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Hello there! I'm Dr. Vinifera, or "Vinny" for short. Ask me your toughest wine questions, from the technical aspects of winemaking to the fine points of etiquette. I hope you find my answers educational and even amusing. Looking for a particular answer? Check my archive and my FAQs. You can also follow me on Twitter: @AskDrVinny.
Dear Dr. Vinny,
I have had bad luck lately with some non-vintage sparkling wines I have been buying, and I think many of them have simply been on the shelf for far too long. The problem is a non-vintage bottle from 10 years ago might appear the same as one that was just released.
Since NV bubblies generally reward early consumption, is there any way (besides always hunting a store associate down) to tell when any non-vintage wine was released?
—Ben B., Ames, Iowa
I checked around, and in general there's no way to tell just by looking at a bottle, unless the disgorgement date is listed on the label. But if you have a magnifying glass, you might find the teeny, tiny production numbers at the bottom of some—not all—bubbly bottles.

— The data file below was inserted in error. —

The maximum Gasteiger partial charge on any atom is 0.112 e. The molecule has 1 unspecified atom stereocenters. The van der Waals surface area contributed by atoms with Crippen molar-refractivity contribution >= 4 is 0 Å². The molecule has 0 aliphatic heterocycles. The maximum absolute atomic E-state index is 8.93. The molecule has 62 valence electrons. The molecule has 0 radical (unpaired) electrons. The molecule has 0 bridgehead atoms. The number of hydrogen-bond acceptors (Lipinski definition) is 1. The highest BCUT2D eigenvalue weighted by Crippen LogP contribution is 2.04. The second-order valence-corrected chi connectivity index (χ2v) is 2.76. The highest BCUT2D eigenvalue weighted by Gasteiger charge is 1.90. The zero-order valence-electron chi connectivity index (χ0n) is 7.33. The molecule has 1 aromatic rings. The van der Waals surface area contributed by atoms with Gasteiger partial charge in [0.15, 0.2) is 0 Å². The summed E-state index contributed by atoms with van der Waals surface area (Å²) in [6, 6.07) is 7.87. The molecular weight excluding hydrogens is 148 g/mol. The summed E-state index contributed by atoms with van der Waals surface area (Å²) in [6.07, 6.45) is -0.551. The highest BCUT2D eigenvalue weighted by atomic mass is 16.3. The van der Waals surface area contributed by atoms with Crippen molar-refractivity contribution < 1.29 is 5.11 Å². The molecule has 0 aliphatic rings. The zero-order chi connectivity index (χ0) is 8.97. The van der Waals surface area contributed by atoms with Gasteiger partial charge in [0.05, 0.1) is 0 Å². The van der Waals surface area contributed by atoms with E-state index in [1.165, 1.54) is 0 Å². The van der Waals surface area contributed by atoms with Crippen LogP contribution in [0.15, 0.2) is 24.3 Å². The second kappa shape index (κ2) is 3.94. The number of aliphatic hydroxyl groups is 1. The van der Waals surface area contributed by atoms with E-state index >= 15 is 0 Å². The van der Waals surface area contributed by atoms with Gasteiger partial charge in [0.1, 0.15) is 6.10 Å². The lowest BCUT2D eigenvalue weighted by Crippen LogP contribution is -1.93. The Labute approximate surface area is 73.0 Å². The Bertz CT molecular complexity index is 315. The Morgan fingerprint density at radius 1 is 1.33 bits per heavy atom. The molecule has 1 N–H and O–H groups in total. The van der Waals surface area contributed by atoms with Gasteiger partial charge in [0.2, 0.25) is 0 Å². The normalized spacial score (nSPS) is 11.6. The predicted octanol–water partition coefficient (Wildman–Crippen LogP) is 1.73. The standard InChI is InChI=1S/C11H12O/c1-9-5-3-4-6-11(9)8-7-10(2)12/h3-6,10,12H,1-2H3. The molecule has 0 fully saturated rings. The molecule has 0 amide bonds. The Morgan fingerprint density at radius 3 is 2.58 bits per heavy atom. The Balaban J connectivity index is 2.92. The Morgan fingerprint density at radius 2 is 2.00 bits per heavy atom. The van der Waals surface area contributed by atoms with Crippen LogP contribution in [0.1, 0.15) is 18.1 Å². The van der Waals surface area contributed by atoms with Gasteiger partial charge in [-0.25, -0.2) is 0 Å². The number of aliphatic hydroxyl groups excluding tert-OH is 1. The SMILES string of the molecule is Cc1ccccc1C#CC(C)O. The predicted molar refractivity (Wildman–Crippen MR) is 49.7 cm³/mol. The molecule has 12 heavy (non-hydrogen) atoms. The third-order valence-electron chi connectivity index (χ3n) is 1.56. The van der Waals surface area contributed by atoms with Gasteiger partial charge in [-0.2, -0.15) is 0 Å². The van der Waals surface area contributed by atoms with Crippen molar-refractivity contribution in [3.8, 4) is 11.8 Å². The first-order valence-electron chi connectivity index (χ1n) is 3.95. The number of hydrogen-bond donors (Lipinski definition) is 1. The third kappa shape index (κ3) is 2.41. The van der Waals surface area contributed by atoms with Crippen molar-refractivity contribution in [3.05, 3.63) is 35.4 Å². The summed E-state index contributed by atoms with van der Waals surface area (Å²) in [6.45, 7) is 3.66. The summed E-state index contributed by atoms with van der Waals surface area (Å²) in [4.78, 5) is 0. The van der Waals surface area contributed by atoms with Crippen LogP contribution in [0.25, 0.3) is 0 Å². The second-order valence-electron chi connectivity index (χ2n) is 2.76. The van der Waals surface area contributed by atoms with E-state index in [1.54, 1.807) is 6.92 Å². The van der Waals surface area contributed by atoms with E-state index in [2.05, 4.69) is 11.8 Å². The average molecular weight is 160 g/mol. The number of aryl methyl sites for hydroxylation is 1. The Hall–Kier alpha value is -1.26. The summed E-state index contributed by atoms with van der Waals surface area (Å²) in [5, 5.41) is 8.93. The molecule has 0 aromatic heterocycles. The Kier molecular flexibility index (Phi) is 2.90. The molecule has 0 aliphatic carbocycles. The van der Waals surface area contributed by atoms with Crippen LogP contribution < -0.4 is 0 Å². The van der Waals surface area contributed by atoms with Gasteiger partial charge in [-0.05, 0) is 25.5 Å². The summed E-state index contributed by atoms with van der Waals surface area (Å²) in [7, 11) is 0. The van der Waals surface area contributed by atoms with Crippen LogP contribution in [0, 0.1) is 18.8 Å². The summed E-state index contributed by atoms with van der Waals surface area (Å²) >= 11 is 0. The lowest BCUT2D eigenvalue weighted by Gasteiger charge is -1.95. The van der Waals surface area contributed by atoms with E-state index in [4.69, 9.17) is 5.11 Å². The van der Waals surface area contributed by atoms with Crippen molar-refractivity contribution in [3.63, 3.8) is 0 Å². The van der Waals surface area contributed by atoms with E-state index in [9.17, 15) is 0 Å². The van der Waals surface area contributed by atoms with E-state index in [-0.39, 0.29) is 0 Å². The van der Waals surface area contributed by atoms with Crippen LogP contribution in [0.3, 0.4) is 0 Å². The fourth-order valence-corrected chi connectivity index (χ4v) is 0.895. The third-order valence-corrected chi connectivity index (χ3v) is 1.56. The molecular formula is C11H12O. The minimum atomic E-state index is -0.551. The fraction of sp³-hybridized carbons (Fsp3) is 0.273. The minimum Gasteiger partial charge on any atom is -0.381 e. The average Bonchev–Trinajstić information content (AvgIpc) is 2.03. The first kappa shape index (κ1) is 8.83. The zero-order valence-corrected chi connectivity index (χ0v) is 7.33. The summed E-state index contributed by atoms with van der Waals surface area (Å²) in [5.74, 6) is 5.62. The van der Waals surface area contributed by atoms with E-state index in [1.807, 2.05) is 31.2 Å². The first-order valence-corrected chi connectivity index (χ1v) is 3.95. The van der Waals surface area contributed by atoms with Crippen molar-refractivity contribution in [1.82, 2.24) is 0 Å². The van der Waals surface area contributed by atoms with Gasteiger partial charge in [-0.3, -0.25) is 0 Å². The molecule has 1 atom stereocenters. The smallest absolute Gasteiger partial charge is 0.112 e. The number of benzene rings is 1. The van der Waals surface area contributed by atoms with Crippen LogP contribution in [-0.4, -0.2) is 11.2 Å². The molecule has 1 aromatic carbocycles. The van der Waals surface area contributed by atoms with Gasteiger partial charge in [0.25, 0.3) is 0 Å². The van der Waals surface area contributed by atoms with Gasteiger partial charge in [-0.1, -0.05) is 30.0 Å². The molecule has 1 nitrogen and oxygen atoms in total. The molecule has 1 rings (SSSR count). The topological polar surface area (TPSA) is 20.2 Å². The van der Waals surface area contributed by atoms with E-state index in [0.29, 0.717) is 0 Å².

Each producer creates its own code. One told me that their code is straightforward, indicating month, day, and year (for example, "010506" would mean the bottle was disgorged and bottled on January 5, 2006). But even if you find a number, it might be more difficult to crack the code than to simply talk to your retailer and ask how long the wine's been on the shelf. Frequenting shops that do a brisk bubbly business is a good idea, as is avoiding dusty bottles on dusty shelves. Sometimes non-vintage wines can last a while, but in general, I'd recommend consuming them within no more than a couple years of bottling.
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